Plantago Major. All my kids know how to identify and use the plantain leaves that grow wild over large portions of our property. For any kind of insect bite or sting, any little cut or scrape, chew up a plantain leaf and spit the poultice on the sore spot. How could any child resist? And if you accidentally swallow some or all of the plantain leaf? Great! It’s wonderfully nutritious. We gather the leaves and spread on screens to dry. The seeds can also be made into flour! I can’t wait to try that some day.
Althaea officinalis. Marshmallow root is the part that I most often see used in herbal recipes, though the entire plant can be dried and used to good effect. Marshmallow is what herbalists call mucilaginous, in other words gooey, think aloe vera gel. It coats and soothes dry inflamed skin OR inflamed throats & digestive tracts when taken internally.
Step 2: Strain the oil
Cover a clean jar with cheesecloth. Allow the cheesecloth to dip into the jar forming a little cup shape and then secure it with a rubber band.
Carefully pour the oil from the infusion through the cheesecloth into the new jar. I usually hold back the dried herbs with a spoon or my fingers.
When trying to get the last bit of oil out of the infusion jar, I remove the cheese cloth from the new jar and lay it on a low rimmed bowl. Then allow the herbs to tumble onto the cloth. Gather up the corners and pull the cheesecloth together like a little sack. Squeeze out the oil while holding it shut. Add that oil to your new jar. Rub the the oil remaining on your hands into your own skin when you are done squeezing. Your skin will appreciate it!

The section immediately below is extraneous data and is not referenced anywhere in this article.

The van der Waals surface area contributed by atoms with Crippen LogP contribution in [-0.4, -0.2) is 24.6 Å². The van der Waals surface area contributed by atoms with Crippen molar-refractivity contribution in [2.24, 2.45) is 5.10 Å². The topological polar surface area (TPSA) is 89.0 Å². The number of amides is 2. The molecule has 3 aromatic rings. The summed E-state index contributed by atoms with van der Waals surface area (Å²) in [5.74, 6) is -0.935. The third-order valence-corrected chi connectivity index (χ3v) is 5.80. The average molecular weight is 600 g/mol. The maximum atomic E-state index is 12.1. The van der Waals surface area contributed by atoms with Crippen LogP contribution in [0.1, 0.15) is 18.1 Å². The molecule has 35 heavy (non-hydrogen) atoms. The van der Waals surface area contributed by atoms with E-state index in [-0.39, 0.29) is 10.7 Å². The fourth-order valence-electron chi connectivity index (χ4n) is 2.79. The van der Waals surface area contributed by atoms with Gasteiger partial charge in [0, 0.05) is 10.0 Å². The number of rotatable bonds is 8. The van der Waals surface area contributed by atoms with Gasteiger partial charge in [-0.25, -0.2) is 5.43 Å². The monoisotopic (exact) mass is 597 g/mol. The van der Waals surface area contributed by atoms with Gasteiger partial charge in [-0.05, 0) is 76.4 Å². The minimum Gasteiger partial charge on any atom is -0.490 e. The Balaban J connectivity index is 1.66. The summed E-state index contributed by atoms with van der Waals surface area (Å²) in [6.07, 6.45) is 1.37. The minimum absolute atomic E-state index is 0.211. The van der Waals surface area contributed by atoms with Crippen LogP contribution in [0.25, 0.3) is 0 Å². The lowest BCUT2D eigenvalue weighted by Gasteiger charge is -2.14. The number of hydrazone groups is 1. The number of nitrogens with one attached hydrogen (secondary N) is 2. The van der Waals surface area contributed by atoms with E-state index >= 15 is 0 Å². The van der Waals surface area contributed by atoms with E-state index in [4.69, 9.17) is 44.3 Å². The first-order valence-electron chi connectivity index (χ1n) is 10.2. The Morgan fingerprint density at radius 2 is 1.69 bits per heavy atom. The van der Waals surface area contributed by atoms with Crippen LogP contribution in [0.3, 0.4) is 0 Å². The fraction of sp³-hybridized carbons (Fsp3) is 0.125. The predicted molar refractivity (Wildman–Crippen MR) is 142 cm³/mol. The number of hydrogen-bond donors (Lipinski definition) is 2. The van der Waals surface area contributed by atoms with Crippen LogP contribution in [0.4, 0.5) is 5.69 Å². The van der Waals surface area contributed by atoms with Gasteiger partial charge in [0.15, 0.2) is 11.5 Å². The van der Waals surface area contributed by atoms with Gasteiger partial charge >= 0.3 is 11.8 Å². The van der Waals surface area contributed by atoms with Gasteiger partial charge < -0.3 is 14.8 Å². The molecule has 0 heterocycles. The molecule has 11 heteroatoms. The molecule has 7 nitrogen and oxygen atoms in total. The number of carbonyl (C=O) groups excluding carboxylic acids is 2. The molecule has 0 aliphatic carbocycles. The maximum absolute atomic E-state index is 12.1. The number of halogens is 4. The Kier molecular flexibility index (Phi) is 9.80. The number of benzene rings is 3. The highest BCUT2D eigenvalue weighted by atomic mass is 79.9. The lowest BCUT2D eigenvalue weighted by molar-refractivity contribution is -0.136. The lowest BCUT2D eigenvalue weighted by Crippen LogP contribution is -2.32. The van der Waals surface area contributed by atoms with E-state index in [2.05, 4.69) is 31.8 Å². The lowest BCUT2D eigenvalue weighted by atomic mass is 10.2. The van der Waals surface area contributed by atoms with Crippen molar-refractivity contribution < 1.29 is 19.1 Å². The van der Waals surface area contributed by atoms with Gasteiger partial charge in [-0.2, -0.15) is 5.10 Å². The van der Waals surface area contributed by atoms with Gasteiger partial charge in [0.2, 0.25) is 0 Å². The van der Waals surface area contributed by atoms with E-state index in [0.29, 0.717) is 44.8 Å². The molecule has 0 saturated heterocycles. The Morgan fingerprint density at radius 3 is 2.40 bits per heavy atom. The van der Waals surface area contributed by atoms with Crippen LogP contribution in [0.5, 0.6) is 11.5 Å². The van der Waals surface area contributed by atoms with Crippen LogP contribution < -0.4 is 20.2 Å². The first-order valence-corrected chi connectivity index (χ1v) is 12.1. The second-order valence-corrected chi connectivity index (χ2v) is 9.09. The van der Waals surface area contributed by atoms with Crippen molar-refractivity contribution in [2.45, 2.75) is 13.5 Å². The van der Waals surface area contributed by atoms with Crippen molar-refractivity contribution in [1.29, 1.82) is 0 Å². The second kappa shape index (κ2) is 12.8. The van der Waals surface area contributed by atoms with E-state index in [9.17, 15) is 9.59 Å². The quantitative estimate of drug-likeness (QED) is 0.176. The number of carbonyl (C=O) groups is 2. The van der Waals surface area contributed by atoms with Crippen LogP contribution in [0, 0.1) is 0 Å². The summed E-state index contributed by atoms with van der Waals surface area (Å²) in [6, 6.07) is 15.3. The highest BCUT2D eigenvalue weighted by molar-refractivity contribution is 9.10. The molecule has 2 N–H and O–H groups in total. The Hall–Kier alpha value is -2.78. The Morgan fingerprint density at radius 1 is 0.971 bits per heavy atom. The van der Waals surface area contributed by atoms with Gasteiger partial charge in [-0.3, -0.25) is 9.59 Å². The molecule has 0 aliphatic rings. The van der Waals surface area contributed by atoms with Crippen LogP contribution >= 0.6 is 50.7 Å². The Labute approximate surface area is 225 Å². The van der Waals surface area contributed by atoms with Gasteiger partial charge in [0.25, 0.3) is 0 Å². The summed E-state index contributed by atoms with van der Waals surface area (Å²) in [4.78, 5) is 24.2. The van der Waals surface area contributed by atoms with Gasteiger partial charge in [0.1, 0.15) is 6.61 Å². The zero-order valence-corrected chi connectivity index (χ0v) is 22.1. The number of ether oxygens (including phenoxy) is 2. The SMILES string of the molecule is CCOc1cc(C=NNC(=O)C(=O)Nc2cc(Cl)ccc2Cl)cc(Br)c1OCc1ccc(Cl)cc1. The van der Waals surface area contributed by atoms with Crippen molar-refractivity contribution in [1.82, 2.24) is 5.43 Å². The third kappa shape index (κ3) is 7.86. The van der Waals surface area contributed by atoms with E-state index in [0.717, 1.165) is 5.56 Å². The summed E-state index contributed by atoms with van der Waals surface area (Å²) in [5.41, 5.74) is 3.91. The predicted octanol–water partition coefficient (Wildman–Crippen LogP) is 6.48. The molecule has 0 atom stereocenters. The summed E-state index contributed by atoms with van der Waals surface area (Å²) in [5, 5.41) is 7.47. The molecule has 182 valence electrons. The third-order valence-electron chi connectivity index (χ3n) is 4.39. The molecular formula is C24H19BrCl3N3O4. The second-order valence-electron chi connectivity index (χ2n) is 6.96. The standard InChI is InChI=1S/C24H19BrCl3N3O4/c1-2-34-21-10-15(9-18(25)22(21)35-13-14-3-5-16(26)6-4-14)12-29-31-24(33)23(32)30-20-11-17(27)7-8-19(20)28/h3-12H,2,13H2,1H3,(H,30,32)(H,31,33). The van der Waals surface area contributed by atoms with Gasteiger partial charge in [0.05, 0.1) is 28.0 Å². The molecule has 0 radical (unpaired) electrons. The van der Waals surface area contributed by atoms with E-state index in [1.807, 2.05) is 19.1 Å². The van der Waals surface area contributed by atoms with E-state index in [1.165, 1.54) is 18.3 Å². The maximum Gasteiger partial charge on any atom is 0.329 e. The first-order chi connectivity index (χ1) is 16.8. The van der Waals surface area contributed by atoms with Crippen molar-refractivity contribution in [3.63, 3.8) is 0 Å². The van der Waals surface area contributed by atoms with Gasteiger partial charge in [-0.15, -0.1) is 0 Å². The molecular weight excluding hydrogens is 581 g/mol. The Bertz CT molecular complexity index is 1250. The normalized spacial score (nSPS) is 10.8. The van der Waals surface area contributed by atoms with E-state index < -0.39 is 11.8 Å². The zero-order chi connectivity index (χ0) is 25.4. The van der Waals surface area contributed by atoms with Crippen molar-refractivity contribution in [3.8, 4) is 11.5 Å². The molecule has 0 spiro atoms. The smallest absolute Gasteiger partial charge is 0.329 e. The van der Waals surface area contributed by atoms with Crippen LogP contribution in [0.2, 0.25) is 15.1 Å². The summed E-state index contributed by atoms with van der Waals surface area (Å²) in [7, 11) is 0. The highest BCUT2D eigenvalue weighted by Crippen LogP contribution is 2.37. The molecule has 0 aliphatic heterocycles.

Step 3: Heat the oil, shea butter, beeswax, in a double boiler
I used 3 cups infused oil, 1 cup shea butter and 1 cup beeswax to make this batch. The recipe for salve is so flexible though, just follow this rule of thumb:
Add one quarter cup of beeswax for every cup of oil. If the consistency seems too liquidy add a little more beeswax. If it’s too stiff, add a little more oil.
Step 4: Test the salve’s consistency
Test the salves consistency as you would a fruit jam. Place a teaspoon worth of the hot salve mixture on a saucer or small plate and refrigerate for 5 minutes. If the cream seems too liquidy add a little more beeswax. If it’s too stiff, add a little more oil.
Step 5: Prepare clean glass jars and carefully pour in the smooth salve
Use clean dry jars that are easy to get your hand in. You’re going to want to use every last bit of this salve. My kids with eczema like to keep the big jar on their dresser. They use a little on the creases of their elbows and behind their knees every night. I keep one small jar near my baby changing station and another in the boys’ room.
This cream usually lasts us 6 months to a year. After a year, if I find any jars left with bits of salve still in them they become “handyman cream”. Since the salve contains edible beeswax and oil, it’s perfect for wooden utensils. I use it to protect and condition my wooden spoon collection and my butcher block pantry countertop. I have used it in the barn and in my daughters’ room on squeaky wooden dresser drawers that were hard to slide out. It works like a charm on anything raw wood in need of conditioning or protection from moisture.
Step 6: Allow the salve to cool and share it with your family & friends
Soothing salve makes a wonderful baby shower gift as a diaper cream. It’s a great stocking stuffer too.